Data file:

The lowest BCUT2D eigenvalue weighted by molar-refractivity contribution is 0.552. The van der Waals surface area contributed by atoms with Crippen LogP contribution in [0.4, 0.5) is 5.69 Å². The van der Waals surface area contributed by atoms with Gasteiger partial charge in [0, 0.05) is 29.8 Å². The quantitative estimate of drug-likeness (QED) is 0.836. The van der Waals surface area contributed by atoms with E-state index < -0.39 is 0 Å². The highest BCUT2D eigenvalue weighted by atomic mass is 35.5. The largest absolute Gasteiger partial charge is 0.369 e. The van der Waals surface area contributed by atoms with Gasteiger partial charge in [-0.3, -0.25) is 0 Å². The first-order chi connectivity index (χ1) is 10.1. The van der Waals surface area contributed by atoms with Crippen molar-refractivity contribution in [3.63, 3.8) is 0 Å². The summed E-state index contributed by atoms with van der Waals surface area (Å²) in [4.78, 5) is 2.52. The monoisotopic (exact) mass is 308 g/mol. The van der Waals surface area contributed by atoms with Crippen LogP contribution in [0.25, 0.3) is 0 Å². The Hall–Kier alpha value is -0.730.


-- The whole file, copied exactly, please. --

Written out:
The lowest BCUT2D eigenvalue weighted by molar-refractivity contribution is 0.552. The van der Waals surface area contributed by atoms with Crippen LogP contribution in [0.4, 0.5) is 5.69 Å². The van der Waals surface area contributed by atoms with Gasteiger partial charge in [0, 0.05) is 29.8 Å². The quantitative estimate of drug-likeness (QED) is 0.836. The van der Waals surface area contributed by atoms with E-state index < -0.39 is 0 Å². The highest BCUT2D eigenvalue weighted by atomic mass is 35.5. The largest absolute Gasteiger partial charge is 0.369 e. The van der Waals surface area contributed by atoms with Gasteiger partial charge in [-0.3, -0.25) is 0 Å². The first-order chi connectivity index (χ1) is 10.1. The van der Waals surface area contributed by atoms with Crippen molar-refractivity contribution in [3.63, 3.8) is 0 Å². The summed E-state index contributed by atoms with van der Waals surface area (Å²) in [4.78, 5) is 2.52. The monoisotopic (exact) mass is 308 g/mol. The van der Waals surface area contributed by atoms with Crippen LogP contribution in [0.25, 0.3) is 0 Å². The Hall–Kier alpha value is -0.730.